A pooled income trust is a way of making someone with too much income-eligible for Medicaid. Medicaid is a means-tested program, which means recipients must have less than a certain amount of income and resources. Since the income threshold in New York is very low, most middle-income people would not qualify.
When it comes to getting home health aides for seniors or disabled people, health insurance companies, including Medicare, do not cover this type of health care. So for people who cannot afford to privately pay for home health aides (which can be quite a significant expense), the only other alternative is to ask Medicaid to pay for the care. Without this type of care, many seniors and disabled people would not be able to remain in their homes. Therefore, New York allows people to utilize pooled income trusts as a method of sheltering their income so they can have the care and still afford to pay their bills.
You would typically need a pooled income trust if you are receiving Medicaid Home Care and your income is higher than the Medicaid threshold (in 2021, the threshold is $884/mo.). The income of seniors may typically be their Social Security retirement, pension, IRA income, income from annuities and possible rental income. This quite often is more than the Medicaid threshold. This is why pooled income trusts exist. They are a vehicle to shelter surplus income so the Medicaid recipient doesn’t have to pay that surplus over toward the care, which would leave the recipient without money to pay the bills.
Let’s say Mrs. Smith has a monthly income of $2,500. We would subtract the $884 (plus an extra $20 if she also has Medicare) – so $2,500 minus 884 minus 20 = $1,596. This $1,596 is the surplus income – the amount of monthly income over the allowable limit. In order to preserve this income for Mrs. Smith’s bills, we would join her to a pooled income trust. These pooled trusts are community trusts operated by nonprofit agencies authorized by the state for this purpose. Once we join Mrs. Smith to the pooled trust, she would begin depositing her monthly surplus into the pool and instructing the pooled trust which of her bills she wants them to pay with that money. Typical bills might be rent, food, utilities, credit card or copays. The pooled trust gets paid either a flat fee or a percentage of the surplus for doing this work.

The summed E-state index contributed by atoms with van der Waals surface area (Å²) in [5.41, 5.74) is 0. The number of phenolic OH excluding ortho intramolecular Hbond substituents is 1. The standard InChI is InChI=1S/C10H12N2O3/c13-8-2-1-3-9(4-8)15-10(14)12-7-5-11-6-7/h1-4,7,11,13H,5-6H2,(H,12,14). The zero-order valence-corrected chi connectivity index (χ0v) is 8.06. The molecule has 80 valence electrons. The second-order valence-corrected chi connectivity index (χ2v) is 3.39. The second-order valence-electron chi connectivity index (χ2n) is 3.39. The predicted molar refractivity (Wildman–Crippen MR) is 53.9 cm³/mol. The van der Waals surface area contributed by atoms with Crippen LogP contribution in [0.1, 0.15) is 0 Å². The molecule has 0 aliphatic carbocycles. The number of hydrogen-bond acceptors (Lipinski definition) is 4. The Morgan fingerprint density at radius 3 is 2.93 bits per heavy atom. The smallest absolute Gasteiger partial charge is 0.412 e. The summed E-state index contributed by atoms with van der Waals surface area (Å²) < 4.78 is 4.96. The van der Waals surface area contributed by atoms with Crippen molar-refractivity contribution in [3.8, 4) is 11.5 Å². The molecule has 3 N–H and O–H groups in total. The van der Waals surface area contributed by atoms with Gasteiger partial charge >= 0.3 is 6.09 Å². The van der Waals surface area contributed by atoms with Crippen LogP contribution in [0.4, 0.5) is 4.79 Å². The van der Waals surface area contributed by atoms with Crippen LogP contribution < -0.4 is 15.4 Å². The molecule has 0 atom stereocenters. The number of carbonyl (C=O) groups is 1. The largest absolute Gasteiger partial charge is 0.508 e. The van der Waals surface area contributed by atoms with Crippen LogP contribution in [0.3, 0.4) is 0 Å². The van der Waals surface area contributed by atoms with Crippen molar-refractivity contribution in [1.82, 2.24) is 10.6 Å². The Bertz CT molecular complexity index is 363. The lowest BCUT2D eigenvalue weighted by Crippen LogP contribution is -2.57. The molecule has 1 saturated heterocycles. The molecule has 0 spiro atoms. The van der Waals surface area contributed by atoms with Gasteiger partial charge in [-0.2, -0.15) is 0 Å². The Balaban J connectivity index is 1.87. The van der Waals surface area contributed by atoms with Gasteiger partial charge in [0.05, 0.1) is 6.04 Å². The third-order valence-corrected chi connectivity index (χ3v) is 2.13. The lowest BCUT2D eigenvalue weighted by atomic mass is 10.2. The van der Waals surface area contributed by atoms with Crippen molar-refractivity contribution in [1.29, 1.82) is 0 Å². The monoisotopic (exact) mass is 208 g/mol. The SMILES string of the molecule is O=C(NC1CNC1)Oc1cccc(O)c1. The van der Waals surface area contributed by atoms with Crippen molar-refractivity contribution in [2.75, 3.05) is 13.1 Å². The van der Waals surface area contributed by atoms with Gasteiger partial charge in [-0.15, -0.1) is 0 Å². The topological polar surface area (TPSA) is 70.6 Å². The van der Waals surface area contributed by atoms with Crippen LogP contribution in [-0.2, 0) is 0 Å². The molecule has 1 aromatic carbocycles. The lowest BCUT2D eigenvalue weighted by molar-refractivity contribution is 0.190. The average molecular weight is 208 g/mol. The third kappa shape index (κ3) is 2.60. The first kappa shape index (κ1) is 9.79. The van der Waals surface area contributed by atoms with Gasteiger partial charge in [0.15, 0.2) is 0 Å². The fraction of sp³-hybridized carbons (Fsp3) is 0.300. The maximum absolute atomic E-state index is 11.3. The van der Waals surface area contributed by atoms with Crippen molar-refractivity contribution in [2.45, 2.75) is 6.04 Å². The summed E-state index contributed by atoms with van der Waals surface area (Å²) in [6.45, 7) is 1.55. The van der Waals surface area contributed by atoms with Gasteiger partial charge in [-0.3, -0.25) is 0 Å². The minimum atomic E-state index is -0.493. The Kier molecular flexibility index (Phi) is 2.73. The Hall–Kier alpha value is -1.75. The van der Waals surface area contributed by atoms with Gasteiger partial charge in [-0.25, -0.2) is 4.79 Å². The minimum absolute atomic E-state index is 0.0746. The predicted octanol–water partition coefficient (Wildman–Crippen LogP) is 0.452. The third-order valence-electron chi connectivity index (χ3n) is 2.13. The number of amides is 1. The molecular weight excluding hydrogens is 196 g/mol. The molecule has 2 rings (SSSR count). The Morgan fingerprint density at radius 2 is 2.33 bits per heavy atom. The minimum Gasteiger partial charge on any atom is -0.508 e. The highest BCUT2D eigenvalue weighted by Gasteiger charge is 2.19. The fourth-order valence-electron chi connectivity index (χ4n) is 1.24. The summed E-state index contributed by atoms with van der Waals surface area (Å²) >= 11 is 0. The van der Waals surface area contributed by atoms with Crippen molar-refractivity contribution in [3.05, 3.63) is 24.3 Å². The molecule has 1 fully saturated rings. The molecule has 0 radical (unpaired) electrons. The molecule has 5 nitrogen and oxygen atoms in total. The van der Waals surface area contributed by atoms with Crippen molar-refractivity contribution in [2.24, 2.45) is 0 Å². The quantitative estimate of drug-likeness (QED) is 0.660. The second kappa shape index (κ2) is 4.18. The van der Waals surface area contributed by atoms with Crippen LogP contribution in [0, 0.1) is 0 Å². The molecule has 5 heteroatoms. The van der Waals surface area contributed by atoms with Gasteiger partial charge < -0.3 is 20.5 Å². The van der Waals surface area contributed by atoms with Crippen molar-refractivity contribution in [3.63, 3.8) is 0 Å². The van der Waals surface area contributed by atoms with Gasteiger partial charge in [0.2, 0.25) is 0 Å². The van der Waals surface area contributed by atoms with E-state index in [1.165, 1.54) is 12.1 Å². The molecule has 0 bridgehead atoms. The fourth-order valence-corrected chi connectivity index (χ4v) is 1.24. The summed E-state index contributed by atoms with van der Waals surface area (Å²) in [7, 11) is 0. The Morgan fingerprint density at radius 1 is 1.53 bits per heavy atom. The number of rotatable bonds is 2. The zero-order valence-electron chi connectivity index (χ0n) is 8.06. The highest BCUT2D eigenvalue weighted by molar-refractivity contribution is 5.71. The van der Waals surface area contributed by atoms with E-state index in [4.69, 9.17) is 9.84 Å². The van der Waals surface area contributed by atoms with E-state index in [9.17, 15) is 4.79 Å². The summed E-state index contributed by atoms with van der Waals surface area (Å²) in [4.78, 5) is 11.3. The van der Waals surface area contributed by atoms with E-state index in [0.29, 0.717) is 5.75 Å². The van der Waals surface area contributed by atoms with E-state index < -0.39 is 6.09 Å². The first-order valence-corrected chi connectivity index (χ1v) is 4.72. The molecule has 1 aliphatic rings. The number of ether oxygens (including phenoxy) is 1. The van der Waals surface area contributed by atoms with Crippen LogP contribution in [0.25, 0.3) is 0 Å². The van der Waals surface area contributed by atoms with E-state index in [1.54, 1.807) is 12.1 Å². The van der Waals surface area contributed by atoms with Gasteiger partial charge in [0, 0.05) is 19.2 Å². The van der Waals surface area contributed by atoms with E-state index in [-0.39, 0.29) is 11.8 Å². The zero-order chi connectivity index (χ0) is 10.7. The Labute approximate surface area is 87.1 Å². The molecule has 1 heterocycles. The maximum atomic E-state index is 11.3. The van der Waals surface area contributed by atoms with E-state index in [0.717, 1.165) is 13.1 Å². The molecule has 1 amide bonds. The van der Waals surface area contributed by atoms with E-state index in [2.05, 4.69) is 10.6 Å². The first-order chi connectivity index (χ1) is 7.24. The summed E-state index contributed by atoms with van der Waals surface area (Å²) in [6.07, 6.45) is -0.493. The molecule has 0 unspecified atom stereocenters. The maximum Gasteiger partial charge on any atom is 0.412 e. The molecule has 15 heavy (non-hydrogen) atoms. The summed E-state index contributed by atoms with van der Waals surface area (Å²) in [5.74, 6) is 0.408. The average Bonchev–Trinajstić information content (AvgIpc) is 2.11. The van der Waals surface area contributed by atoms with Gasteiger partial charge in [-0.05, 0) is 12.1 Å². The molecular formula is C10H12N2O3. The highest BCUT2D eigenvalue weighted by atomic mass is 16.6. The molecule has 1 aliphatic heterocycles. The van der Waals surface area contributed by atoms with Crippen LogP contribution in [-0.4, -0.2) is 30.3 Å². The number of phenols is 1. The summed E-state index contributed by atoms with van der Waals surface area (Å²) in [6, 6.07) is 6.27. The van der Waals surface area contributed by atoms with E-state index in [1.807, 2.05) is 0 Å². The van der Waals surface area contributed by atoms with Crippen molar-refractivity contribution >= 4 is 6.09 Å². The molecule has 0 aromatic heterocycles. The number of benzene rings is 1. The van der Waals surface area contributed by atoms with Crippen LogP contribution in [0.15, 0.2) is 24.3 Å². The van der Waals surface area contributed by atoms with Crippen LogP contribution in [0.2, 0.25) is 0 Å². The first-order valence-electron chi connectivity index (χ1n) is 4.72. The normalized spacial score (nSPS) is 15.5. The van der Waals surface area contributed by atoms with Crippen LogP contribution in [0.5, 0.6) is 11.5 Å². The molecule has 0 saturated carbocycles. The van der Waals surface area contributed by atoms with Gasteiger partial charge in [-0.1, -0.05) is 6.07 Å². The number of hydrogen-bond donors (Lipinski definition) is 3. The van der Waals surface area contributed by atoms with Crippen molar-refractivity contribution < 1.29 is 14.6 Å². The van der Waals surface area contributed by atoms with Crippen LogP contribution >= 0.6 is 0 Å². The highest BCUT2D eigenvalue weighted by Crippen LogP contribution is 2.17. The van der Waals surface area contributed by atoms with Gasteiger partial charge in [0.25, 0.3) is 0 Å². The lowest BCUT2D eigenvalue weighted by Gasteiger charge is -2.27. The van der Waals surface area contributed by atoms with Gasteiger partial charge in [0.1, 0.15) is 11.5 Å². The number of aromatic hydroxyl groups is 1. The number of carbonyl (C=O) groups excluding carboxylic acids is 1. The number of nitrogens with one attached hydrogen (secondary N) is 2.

We usually advise clients to sign an ACH agreement with the pooled trust, authorizing them to automatically withdraw the surplus each month on a certain date. Then each month, the clients give them the bills to pay. If there are any bills that are the same amount every month, those bills can be automated rather than faxing, emailing or mailing the bills over to the pool. This will eliminate the amount of work the client or family member has to do.
And that’s it. Most clients are a little confused by the pooled income trust concept, but once it’s set up and approved, it really works like clockwork.
If you think a Pooled Income Trust could be an answer to your situation, please call me today. 718-740-3300